Obesity, Osteoarthritis and Aging: The Biomechanical Links

  • Yao Fu
  • Timothy M. GriffinEmail author
Part of the Studies in Mechanobiology, Tissue Engineering and Biomaterials book series (SMTEB, volume 16)


Obesity increases osteoarthritis (OA) risk in both knee and hand joints, although the greatest impact is on the knee. The accelerated onset of OA that occurs with obesity has major health and financial consequences for individuals and society. Thus, it is critical to understand how obesity increases the risk of OA to develop effective strategies to prevent disease onset and/or slow disease progression. Obesity alters knee joint loading by increasing the knee adduction moment; however, it is difficult to predict how obesity affects the local cartilage mechanical environment because obesity alters joint loading frequency, magnitude, and duration both positively and negatively depending on the anatomical location and time-scale of analysis. In particular, obesity is associated with significant reductions in overall physical activity levels. Recent advances in the use of MRI to quantify in vivo diurnal strains provide a new approach for identifying the net effect of obesity on articular cartilage deformation. A growing number of clinical and animal studies indicate a role for systemic factors, such as high dietary fat and excess adiposity, in increasing OA risk. Adipose tissue secretes immunoregulatory molecules called adipokines, which are increasingly recognized for their ability to perturb joint tissue homeostasis. However, identifying a specific role for systemic inflammatory factors in knee OA pathogenesis is not well understood due to the challenge of isolating the biomechanical aspects of aging and obesity from the inflammatory changes. Identifying the role of adipokines in modifying OA risk is expected to require a better understanding of the connection between (1) systemic and local joint inflammation, and (2) the interaction of inflammatory and biomechanical signaling pathways. In this chapter, we review how changes in biomechanical stimulation associated with obesity and aging may increase OA risk by modifying cartilage susceptibility to inflammation and oxidative stress-mediated catabolic pathways.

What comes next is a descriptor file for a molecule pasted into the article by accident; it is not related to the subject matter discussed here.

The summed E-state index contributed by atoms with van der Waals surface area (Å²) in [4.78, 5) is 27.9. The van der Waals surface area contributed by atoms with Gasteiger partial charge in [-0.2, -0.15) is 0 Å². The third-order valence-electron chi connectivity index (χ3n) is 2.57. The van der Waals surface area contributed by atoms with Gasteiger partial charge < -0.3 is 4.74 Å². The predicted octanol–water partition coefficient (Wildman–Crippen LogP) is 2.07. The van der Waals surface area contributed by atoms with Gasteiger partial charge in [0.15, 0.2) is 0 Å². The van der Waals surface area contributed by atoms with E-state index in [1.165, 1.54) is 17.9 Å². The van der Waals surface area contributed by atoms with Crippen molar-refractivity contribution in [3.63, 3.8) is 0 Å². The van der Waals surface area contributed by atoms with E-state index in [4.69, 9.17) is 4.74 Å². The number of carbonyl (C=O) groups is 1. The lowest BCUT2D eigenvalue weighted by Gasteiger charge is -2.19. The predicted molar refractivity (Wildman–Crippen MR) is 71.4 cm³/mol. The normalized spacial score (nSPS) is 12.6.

Mitochondrial Reactive Oxygen Species Joint Loading Mitochondrial Reactive Oxygen Species Production Knee Adduction Moment Joint Stress 
These keywords were added by machine and not by the authors. This process is experimental and the keywords may be updated as the learning algorithm improves.


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Copyright information

© Springer-Verlag Berlin Heidelberg 2014

Authors and Affiliations

  1. 1.Free Radical Biology and Aging Research ProgramOklahoma Medical Research FoundationOklahoma CityUSA
  2. 2.Department of Biochemistry and Molecular BiologyUniversity of Oklahoma Health Sciences CenterOklahoma CityUSA
  3. 3.Department of Geriatric MedicineUniversity of Oklahoma Health Sciences CenterOklahoma CityUSA

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